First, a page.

Family: Actinopodidae ID: Rainbow, 1914
Habitat and Biology
Like the trap-door spiders, the mouse spider lives in tunnels in the ground. Unlike the Stanwellia trap-door spiders, mouse spiders do possess a `trap-door' lid at the entrance. Males are most active during the daylight hours of the early winter, when they search for a mate. A close relative, Missulena occatoria Walckenaer, occurs in the drier western areas of Victoria and males of this species have a distinctive red cephalothorax and black abdomen. The spiderlings of the mouse spider apparently disperse on gossamer, a technique which is rare in mygalomorphs. The common name derives from the erroneous belief that this spider excavated a mouse-like burrow.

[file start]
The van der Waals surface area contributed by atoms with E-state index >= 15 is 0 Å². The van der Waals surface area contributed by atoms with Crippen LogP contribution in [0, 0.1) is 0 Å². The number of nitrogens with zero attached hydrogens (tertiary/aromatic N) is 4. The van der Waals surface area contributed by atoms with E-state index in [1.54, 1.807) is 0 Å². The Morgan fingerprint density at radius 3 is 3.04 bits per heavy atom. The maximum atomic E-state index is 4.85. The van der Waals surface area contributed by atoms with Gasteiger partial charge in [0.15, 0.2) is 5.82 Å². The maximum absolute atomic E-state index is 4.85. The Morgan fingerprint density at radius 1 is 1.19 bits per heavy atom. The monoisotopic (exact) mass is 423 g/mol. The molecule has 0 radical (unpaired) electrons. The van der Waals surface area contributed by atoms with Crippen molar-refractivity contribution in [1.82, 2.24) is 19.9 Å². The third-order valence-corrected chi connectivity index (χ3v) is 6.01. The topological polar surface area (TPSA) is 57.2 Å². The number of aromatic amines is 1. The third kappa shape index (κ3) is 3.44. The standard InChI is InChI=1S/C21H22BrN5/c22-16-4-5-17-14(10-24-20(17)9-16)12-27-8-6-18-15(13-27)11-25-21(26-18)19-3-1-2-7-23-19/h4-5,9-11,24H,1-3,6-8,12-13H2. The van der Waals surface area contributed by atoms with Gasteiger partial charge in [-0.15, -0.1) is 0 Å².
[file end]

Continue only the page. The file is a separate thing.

Male: Cephalothorax and legs glossy black, abdomen slightly paler with distinct pale bluish patch on upperside towards the front.
Female: Dark brown to blackish.
Recognised by the large cephalothorax, stout legs, and eye formation spread across the front of the cephalothorax instead of in a compact group as in trap-door spiders.
Does not build a web.
Although some experimental evidence suggests the venom of mouse spiders is relatively toxic, most recorded bites have not produced serious reactions.